Massachusetts utilizes an 8 step design process to guide students through the process of designing items that solve engineering challenges. In this lesson, students will focus on steps 1-3 (Identifying the need or problem, researching the problem and designing possible solutions).
Marshmallow Catapult Design Challenge Description
THIS WILL TAKE ABOUT A WEEK FROM START TO FINISH
Each group will design and build a marshmallow catapult using the following materials to achieve the goal:
1 meter of masking tape
2 Plastic cups
4 Rubber bands
2 Plastic spoons
15 cm x 15 cm Piece of cardboard
Large (standard size) marshmallows to launch
Goal: Launch a marshmallow at least 5 meters (in the air) and not outside of a ½ meter width of the target.
Day 1: Assign activity and partners, discuss rubric, answer questions and allow students time to brainstorm a solution with their partner. Students should individually design a solution and then share their design.
Day 2: Students should design a final solution and create orthographic projections of their design HW: Draw their catapult as a technological system.
Day 3: Students will be given the materials above and will construct their catapults, leave about 5-10 minutes for clean-up and wrap-up. Students should be recording their updates and redesigns in their journal (a few pieces of paper where they will identify constraints, trade-offs, modifications, etc.).
Day 4: Final construction and test!
Tips for test day:
Have students move the desks to the side of the room facing inward. Designate a launch area and measure out a 5-meter line and a half a meter wide span. This designates the acceptable landing area.
Safety: Everyone should wear safety goggles! There will be flying marshmallows and rubberbands might come loose or snap--state these dangers to your students.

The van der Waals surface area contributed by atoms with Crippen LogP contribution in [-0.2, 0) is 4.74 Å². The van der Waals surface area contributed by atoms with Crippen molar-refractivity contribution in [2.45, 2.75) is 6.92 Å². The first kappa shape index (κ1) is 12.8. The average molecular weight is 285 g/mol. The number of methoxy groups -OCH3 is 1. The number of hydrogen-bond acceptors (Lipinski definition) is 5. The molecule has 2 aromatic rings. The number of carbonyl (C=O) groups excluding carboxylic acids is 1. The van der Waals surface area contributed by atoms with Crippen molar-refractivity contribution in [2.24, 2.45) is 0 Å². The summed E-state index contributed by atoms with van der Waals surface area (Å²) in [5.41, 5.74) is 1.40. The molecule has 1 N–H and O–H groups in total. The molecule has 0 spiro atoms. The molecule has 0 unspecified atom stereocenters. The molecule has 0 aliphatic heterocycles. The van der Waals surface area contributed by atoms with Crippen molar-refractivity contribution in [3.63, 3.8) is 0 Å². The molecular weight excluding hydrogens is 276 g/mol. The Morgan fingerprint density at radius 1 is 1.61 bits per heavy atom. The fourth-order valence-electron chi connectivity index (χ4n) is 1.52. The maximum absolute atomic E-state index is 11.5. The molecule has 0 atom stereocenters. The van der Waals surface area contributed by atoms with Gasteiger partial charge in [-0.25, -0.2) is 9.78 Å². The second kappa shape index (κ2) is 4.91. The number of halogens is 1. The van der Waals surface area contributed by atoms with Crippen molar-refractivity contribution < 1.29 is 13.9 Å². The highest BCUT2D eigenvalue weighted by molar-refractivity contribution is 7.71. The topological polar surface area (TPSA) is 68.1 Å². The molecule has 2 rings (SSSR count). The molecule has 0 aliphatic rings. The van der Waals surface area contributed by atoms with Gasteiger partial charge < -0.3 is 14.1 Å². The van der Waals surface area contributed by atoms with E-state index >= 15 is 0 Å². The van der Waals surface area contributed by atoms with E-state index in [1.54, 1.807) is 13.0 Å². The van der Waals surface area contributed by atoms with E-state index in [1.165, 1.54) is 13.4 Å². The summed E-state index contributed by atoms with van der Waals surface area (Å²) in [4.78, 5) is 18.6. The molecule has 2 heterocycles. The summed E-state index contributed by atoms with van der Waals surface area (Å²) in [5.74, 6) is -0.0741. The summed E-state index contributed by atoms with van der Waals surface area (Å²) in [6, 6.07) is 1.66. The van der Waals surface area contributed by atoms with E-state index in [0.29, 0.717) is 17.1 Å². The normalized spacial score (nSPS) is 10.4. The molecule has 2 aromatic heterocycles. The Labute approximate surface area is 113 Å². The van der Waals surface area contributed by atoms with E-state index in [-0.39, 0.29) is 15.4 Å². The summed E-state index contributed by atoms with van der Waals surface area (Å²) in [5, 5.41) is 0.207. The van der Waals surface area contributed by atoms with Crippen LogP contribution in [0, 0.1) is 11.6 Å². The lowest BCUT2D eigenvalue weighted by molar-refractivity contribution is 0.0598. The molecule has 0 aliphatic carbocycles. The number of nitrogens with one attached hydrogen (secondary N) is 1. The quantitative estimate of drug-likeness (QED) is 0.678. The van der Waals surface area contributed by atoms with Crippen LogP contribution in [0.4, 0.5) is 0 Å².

Have the rubrics laid out with a pen ready to record the grades. Remember: you'll be judging the quality of the construction before launching. This will allow you to discard the catapults after the launch occurs.
Don't forget to purchase marshmallows. If you do forget, a piece of paper rolled into a ball will work.
After students understand the problem, they are asked to research the problem--in this case catapult construction. While researching the problem, I ultimately want students to find patterns in various catapult designs and then research the purpose of the commonalities, such as long arms, etc.
Students used this worksheet to help guide their research. If you choose not to use this, students may not get the information required to construct sound catapults, so that is discouraged.
It is one thing to have students research catapults, but there is so much potential to tap into the Crosscutting Concepts, especially Structure and Function and Patterns. As students began discussing the Structures and Functions of the catapults that they discovered, they realized that there is an arm, elastic materials that are stretched to store energy and that they were solidly constructed.
Now that students have a sense of what it takes to make an effective catapult, they will take the remaining time to develop possible solutions with their partner. I present the list of materials that students will have access to prior to letting them design solutions. In addition, I explain that students will have 2 days to design, test and redesign a final version of the catapult that will be tested on day 3.
Students then use their research and Crosscutting Concept analysis to design at least 3 possible solutions, using available materials.
Students create sketches and finish them for homework, if needed.
Tomorrow students will finalize one design that will be turned into an orthographic projection on day 2.